Any reference check is going to naturally dig through a lot of information about a candidate. It is important to realize that former employers are not sources of absolute truth. In other words, all information should be taken with a grain of salt during reference checking.
You may not personally know any of a candidate's references, so why should you take them at their word? Of course, nobody wants to hire an employee who commits sexual harassment, and likewise, an employee who may have embezzled from his last company is always bad news.
A good reference check eliminates the possibility of hiring unwanted individuals. Extremely negative information should be good enough to throw out a candidate's application, but there are also times when the information that a reference provides should not be taken at face value. When using an online service like RecruitCheck, it can be far too easy to dismiss people based on insignificant information.
Understand Why an Employee Was Bad
People change jobs for a reason. For instance, a candidate might have made a lot of mistakes as an accountant. This sort of menial work is not for everybody, and number errors can be quite common when a person is bored stiff. That employer would naturally have bad things to say about such a person as a result. If they are applying for a job outside of accounting now, then it may be wise to ignore that reference. The reference checking process might turn up positive assessments of this candidate in other areas.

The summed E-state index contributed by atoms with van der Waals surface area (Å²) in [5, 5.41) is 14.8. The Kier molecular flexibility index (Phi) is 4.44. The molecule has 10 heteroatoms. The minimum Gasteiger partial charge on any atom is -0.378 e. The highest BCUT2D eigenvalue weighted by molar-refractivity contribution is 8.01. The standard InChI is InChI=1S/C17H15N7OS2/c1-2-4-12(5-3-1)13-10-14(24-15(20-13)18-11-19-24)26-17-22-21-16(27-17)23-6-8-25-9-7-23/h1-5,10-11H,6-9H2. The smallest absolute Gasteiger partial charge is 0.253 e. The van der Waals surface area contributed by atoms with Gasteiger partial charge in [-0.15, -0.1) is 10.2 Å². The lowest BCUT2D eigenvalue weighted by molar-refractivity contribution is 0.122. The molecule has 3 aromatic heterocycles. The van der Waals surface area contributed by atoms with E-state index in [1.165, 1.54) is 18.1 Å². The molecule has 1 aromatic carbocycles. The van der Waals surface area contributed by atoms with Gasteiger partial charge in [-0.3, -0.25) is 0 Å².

Bosses Sometimes Want to Be Smarter Than Their Employees
Look carefully at the reasons why a former employer commented poorly on a candidate during your reference check. Comments like, "she thought she was so smart taking on all those projects," or, "she thought she knew how to use the software better than management," might actually be compliments in disguise. Employees that are more capable than their bosses sometimes get fired.
Some Negative Things Are Protected by Law
It is easy to dismiss a candidate who skips out on work too much, but did your reference checking service bother to ask why they missed work in the first place? Some employers do not care why employees miss work, and they will fire them regardless of whether their reasons are legitimate. If a candidate missed work due to a disability or FMLA leave, that would not be an appropriate reason to call them lazy. This negative information should be disregarded during the reference check process.
Some Things Happened Long Ago
Some negative information may turn up from many years ago during the reference checking process. While it is up to your discretion to use this information against a candidate, a modern outlook would eschew its use. Forgiveness is important. If the negative incident happened many years ago, it may be time to forgive and forget.
Give People a Chance
Reference checking should not be about finding the people who are 100 percent perfect. Nobody is truly perfect. Furthermore, there are many good reasons to ignore a bad reference. Ultimately, the decision to dismiss a candidate can be quite arbitrary. However, as can be seen from the above examples, there are many circumstances in which it is inappropriate to give credence to a bad reference.